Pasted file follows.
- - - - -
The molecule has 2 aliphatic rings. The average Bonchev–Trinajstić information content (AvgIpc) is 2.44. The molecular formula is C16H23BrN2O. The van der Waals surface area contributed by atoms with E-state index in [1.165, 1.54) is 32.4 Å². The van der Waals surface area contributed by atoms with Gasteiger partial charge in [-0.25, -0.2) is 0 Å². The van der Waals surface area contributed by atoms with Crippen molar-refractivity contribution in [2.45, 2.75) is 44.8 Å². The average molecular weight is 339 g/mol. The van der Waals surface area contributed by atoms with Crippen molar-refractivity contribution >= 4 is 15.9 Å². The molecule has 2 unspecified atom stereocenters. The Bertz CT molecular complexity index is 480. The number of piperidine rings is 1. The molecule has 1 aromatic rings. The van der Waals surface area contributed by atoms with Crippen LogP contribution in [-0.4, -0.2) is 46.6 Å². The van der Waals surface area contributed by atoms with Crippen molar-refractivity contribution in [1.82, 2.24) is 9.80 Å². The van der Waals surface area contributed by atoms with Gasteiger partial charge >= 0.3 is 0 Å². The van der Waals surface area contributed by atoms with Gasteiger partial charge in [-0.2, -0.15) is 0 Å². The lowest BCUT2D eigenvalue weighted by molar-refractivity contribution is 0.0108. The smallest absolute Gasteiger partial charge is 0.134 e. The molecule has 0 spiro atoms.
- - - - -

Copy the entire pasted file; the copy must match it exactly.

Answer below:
The molecule has 2 aliphatic rings. The average Bonchev–Trinajstić information content (AvgIpc) is 2.44. The molecular formula is C16H23BrN2O. The van der Waals surface area contributed by atoms with E-state index in [1.165, 1.54) is 32.4 Å². The van der Waals surface area contributed by atoms with Gasteiger partial charge in [-0.25, -0.2) is 0 Å². The van der Waals surface area contributed by atoms with Crippen molar-refractivity contribution in [2.45, 2.75) is 44.8 Å². The average molecular weight is 339 g/mol. The van der Waals surface area contributed by atoms with Crippen molar-refractivity contribution >= 4 is 15.9 Å². The molecule has 2 unspecified atom stereocenters. The Bertz CT molecular complexity index is 480. The number of piperidine rings is 1. The molecule has 1 aromatic rings. The van der Waals surface area contributed by atoms with Crippen LogP contribution in [-0.4, -0.2) is 46.6 Å². The van der Waals surface area contributed by atoms with Crippen molar-refractivity contribution in [1.82, 2.24) is 9.80 Å². The van der Waals surface area contributed by atoms with Gasteiger partial charge >= 0.3 is 0 Å². The van der Waals surface area contributed by atoms with Gasteiger partial charge in [-0.2, -0.15) is 0 Å². The lowest BCUT2D eigenvalue weighted by molar-refractivity contribution is 0.0108. The smallest absolute Gasteiger partial charge is 0.134 e. The molecule has 0 spiro atoms.